Howard posted, last week, a good response to my speculations on
supernaturalism. Here is what he said, followed by my own comments.
"Burgy, You say that
> On page 36, Griffin asserts that naturalism(sam) is the "fundamental
> ontological belief of the scientific community." I would argue, rather,
> that naturalism(ns) is the "fundamental working assumption of the
> scientific community as it performs science" and that while some may
> indeed believe naturalism(sam) that not all do, and that, in any event,
> that is philosophy, not science and irrelevant to the issue. One's
> beliefs are, of course important, but they can be wrong beliefs; they
> not (in the Platonic sense) knowledge. I think Griffin's error here is
> serious one. It is not so much that he is wrong (although I think he
> as that he has seized on an irrelevancy.
When I look on page 36 in my copy of Griffin's _Religion and Scientific
Naturalism_ I see something quite different. In the last paragraph, from
which you quote, Griffin is criticizing the common practice of equating
"theism" with "supernatural interruptionism." _If_ that is what "theism"
taken to mean, then, says Griffin, "belief in theism, accordingly, would
almost inevitably connote rejection of naturalism(ns), which is the
fundamental ontological belief of the scientific community." Griffin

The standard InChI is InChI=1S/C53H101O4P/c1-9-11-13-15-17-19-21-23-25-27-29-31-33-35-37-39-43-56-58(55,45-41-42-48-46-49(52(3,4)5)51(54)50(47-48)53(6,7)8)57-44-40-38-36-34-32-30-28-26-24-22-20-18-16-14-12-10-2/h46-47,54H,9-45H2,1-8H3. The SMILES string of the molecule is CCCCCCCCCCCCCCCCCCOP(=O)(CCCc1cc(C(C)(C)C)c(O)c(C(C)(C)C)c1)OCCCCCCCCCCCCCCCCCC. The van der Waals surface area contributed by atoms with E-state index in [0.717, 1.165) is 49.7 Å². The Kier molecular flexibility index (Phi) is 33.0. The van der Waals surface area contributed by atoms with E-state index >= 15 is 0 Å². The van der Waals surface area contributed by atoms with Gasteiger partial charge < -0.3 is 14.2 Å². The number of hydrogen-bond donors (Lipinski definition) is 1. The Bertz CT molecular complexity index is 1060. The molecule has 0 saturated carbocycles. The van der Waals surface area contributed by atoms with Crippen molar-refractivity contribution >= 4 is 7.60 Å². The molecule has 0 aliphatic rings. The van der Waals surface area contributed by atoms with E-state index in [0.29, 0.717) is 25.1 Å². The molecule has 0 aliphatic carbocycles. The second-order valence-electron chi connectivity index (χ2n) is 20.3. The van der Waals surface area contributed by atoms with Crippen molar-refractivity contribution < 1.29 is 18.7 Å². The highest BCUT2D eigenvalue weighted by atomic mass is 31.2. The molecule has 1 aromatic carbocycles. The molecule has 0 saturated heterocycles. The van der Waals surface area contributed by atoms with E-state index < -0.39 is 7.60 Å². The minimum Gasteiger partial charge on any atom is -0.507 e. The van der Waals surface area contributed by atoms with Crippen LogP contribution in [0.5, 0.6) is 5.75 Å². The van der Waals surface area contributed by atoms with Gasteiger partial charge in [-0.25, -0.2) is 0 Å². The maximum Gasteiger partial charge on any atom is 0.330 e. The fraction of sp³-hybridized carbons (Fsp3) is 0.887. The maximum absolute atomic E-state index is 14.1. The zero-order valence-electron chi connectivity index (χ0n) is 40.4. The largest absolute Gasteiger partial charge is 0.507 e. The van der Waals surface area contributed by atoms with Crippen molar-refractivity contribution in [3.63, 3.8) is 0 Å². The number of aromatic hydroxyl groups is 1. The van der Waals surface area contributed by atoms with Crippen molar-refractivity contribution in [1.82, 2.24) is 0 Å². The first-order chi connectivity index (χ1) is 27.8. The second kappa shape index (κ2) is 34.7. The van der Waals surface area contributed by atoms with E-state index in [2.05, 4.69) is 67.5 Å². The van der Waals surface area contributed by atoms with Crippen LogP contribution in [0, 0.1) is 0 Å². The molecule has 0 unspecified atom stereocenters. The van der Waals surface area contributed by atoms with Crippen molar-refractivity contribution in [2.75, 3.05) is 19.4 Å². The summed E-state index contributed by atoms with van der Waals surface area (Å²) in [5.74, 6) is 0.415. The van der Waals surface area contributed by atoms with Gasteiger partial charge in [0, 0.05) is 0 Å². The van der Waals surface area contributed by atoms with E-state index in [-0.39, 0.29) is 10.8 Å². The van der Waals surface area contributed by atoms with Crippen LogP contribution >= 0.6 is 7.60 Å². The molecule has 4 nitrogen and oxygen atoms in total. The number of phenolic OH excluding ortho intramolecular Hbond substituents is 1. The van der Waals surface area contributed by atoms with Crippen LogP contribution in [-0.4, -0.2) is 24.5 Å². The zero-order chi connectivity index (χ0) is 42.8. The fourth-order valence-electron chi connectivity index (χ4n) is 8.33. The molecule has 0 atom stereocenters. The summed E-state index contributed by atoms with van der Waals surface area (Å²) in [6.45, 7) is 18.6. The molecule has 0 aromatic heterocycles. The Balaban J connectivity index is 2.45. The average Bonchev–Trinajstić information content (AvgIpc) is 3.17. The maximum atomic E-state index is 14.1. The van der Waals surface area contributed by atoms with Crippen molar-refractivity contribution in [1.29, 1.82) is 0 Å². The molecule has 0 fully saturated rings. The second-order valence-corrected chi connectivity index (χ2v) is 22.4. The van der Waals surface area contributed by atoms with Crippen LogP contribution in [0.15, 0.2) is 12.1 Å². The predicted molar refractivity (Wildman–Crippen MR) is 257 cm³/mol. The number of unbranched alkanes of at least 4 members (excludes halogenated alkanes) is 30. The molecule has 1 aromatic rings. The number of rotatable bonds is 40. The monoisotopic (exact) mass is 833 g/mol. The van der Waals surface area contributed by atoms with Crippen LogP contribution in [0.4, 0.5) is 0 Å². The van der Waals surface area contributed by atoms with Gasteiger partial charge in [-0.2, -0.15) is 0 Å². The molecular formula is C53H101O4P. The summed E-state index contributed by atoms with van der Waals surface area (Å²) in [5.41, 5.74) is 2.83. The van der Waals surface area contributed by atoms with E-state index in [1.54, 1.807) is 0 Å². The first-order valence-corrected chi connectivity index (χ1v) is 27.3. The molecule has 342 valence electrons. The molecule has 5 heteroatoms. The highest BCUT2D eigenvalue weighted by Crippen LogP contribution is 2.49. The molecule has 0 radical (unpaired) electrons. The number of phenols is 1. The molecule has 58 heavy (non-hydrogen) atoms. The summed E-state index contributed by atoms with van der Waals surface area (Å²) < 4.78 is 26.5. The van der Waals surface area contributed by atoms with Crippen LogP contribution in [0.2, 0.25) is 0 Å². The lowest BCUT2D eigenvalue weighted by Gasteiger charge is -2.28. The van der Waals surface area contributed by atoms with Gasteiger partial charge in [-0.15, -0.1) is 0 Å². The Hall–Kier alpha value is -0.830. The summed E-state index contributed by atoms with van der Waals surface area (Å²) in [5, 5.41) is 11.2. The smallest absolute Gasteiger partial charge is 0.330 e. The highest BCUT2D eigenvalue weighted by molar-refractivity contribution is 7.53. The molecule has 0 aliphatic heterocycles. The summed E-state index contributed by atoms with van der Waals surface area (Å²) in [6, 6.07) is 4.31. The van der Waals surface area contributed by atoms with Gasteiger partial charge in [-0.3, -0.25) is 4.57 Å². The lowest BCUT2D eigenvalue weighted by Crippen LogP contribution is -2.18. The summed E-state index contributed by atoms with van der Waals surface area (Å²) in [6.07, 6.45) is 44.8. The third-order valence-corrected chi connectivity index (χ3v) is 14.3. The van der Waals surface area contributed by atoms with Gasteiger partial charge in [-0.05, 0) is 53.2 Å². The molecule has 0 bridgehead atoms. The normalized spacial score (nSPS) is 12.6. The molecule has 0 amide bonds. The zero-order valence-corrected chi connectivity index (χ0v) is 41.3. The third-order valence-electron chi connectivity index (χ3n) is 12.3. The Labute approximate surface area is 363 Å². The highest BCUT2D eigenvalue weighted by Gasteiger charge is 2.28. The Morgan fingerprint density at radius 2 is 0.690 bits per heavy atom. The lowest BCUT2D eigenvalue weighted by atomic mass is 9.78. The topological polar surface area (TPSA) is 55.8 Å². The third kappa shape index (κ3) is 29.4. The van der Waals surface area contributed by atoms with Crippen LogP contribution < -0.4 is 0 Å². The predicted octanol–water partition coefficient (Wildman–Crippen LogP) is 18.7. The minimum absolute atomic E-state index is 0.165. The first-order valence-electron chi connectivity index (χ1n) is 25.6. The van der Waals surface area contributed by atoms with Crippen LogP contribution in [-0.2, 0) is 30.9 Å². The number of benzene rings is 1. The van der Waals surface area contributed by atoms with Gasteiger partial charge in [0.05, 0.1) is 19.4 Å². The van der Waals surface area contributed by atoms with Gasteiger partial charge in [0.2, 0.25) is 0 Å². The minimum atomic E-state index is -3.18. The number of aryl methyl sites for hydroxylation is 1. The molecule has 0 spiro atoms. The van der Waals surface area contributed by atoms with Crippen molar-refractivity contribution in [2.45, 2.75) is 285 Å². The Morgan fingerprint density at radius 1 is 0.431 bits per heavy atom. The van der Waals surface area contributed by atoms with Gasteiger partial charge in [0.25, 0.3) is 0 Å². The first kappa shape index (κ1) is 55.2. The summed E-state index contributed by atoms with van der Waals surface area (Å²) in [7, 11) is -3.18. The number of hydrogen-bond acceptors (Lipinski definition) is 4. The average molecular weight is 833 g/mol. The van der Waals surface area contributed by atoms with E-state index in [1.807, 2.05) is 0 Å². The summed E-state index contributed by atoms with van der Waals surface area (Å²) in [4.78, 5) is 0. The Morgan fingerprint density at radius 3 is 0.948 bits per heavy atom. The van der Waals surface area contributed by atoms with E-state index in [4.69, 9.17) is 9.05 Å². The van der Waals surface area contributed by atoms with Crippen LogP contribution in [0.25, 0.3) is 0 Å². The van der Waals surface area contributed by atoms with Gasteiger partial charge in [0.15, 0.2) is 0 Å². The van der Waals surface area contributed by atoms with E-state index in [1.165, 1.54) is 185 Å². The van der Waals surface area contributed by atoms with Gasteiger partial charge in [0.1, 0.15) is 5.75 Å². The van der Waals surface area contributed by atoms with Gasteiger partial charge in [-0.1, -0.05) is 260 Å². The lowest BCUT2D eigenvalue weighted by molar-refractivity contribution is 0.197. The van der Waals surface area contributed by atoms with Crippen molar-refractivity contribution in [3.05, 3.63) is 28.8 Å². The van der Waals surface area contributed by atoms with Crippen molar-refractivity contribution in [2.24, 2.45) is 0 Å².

specifically refers here to naturalism(ns), not naturalism(sam).
By Griffin's definitions, however, naturalism(ns), -- or "minimal
naturalism" -- includes the rejection of "supernatural interruptionism,"
_not_ of "theism." Theism, in Griffin's view, can have a rich concept of
divine action (in both invariant and variable forms) that is an
factor in all events/processes in the universe without recourse to
supernatural interventions that interrupt the universe's own causal
The problem, I think, is with Griffin's somewhat labored prose. His
specific words are "Belief in theism, (according to Preus) accordingly,
would almost inevitably connote rejection of naturalism(ns), which is the
fundamental ontological belief of the scientific community." If he is
attributing this last phrase to Preus, that's OK, but it does not appear
so. Rather, it appears to be Griffin's position. My point is that I don't
see naturalism(ns) to be a "fundamental ontological belief" of science.
Rather, I see it as being a "working assumption."
Perhaps I am making too much of this. But I don't think so. It is
difficult to think of myself holding one "ontological belief" on
Monday-Saturday and another on Sunday. I can work with different
assumptions any day of the week however.
(source data on issues of science/theology, quantum mechanics, ethics,
great sports cars, a story of God's intervention into the natural
causation of the universe, etc.)
This archive was generated by hypermail 2b29 : Tue Jun 12 2001 - 12:09:48 EDT